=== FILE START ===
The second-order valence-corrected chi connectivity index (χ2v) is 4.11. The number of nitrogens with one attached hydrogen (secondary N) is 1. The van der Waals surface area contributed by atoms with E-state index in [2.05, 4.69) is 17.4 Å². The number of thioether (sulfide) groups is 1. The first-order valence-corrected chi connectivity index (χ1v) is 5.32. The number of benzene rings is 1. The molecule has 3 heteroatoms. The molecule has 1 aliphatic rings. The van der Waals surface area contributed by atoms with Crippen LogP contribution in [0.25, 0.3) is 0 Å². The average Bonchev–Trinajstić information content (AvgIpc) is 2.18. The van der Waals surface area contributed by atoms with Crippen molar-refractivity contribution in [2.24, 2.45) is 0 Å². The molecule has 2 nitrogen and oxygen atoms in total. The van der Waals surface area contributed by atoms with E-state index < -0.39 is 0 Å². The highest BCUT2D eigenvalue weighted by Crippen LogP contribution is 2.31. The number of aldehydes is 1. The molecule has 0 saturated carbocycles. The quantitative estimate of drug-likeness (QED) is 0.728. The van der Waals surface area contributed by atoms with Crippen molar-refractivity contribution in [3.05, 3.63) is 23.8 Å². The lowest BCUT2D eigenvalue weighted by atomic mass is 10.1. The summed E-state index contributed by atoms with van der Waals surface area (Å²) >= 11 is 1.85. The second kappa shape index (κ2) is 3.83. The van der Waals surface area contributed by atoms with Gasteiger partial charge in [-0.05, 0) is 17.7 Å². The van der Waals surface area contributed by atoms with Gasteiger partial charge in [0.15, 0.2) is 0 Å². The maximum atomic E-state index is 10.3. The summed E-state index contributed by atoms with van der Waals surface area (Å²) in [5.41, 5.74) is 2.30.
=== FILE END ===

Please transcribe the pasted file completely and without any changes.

The second-order valence-corrected chi connectivity index (χ2v) is 4.11. The number of nitrogens with one attached hydrogen (secondary N) is 1. The van der Waals surface area contributed by atoms with E-state index in [2.05, 4.69) is 17.4 Å². The number of thioether (sulfide) groups is 1. The first-order valence-corrected chi connectivity index (χ1v) is 5.32. The number of benzene rings is 1. The molecule has 3 heteroatoms. The molecule has 1 aliphatic rings. The van der Waals surface area contributed by atoms with Crippen LogP contribution in [0.25, 0.3) is 0 Å². The average Bonchev–Trinajstić information content (AvgIpc) is 2.18. The van der Waals surface area contributed by atoms with Crippen molar-refractivity contribution in [2.24, 2.45) is 0 Å². The molecule has 2 nitrogen and oxygen atoms in total. The van der Waals surface area contributed by atoms with E-state index < -0.39 is 0 Å². The highest BCUT2D eigenvalue weighted by Crippen LogP contribution is 2.31. The number of aldehydes is 1. The molecule has 0 saturated carbocycles. The quantitative estimate of drug-likeness (QED) is 0.728. The van der Waals surface area contributed by atoms with Crippen molar-refractivity contribution in [3.05, 3.63) is 23.8 Å². The lowest BCUT2D eigenvalue weighted by atomic mass is 10.1. The summed E-state index contributed by atoms with van der Waals surface area (Å²) >= 11 is 1.85. The second kappa shape index (κ2) is 3.83. The van der Waals surface area contributed by atoms with Gasteiger partial charge in [-0.05, 0) is 17.7 Å². The van der Waals surface area contributed by atoms with Gasteiger partial charge in [0.15, 0.2) is 0 Å². The maximum atomic E-state index is 10.3. The summed E-state index contributed by atoms with van der Waals surface area (Å²) in [5.41, 5.74) is 2.30.